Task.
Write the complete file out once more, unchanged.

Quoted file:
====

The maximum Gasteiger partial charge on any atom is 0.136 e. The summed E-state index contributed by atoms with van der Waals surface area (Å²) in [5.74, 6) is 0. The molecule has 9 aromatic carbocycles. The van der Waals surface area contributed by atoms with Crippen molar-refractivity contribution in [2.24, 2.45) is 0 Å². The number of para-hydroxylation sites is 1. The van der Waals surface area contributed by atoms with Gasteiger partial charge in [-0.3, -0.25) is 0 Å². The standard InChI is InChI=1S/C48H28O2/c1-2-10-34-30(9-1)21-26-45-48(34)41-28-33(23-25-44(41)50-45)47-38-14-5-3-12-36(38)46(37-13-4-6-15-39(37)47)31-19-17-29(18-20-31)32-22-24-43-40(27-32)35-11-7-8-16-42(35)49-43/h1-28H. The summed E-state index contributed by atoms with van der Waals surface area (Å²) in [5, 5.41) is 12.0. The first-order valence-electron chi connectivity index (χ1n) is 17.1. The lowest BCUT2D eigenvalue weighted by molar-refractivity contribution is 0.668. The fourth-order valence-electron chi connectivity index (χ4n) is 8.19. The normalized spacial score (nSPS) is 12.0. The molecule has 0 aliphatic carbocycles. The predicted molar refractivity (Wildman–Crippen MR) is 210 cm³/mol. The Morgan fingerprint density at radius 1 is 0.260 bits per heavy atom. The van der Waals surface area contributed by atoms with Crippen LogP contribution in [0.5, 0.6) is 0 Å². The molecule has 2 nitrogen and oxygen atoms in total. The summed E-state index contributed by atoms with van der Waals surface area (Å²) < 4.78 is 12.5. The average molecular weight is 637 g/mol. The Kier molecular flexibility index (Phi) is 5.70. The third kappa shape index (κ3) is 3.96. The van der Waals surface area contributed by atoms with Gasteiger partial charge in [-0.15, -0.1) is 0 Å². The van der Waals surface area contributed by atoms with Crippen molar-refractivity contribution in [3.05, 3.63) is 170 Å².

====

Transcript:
The maximum Gasteiger partial charge on any atom is 0.136 e. The summed E-state index contributed by atoms with van der Waals surface area (Å²) in [5.74, 6) is 0. The molecule has 9 aromatic carbocycles. The van der Waals surface area contributed by atoms with Crippen molar-refractivity contribution in [2.24, 2.45) is 0 Å². The number of para-hydroxylation sites is 1. The van der Waals surface area contributed by atoms with Gasteiger partial charge in [-0.3, -0.25) is 0 Å². The standard InChI is InChI=1S/C48H28O2/c1-2-10-34-30(9-1)21-26-45-48(34)41-28-33(23-25-44(41)50-45)47-38-14-5-3-12-36(38)46(37-13-4-6-15-39(37)47)31-19-17-29(18-20-31)32-22-24-43-40(27-32)35-11-7-8-16-42(35)49-43/h1-28H. The summed E-state index contributed by atoms with van der Waals surface area (Å²) in [5, 5.41) is 12.0. The first-order valence-electron chi connectivity index (χ1n) is 17.1. The lowest BCUT2D eigenvalue weighted by molar-refractivity contribution is 0.668. The fourth-order valence-electron chi connectivity index (χ4n) is 8.19. The normalized spacial score (nSPS) is 12.0. The molecule has 0 aliphatic carbocycles. The predicted molar refractivity (Wildman–Crippen MR) is 210 cm³/mol. The Morgan fingerprint density at radius 1 is 0.260 bits per heavy atom. The van der Waals surface area contributed by atoms with Crippen LogP contribution in [0.5, 0.6) is 0 Å². The molecule has 2 nitrogen and oxygen atoms in total. The summed E-state index contributed by atoms with van der Waals surface area (Å²) < 4.78 is 12.5. The average molecular weight is 637 g/mol. The Kier molecular flexibility index (Phi) is 5.70. The third kappa shape index (κ3) is 3.96. The van der Waals surface area contributed by atoms with Gasteiger partial charge in [-0.15, -0.1) is 0 Å². The van der Waals surface area contributed by atoms with Crippen molar-refractivity contribution in [3.05, 3.63) is 170 Å².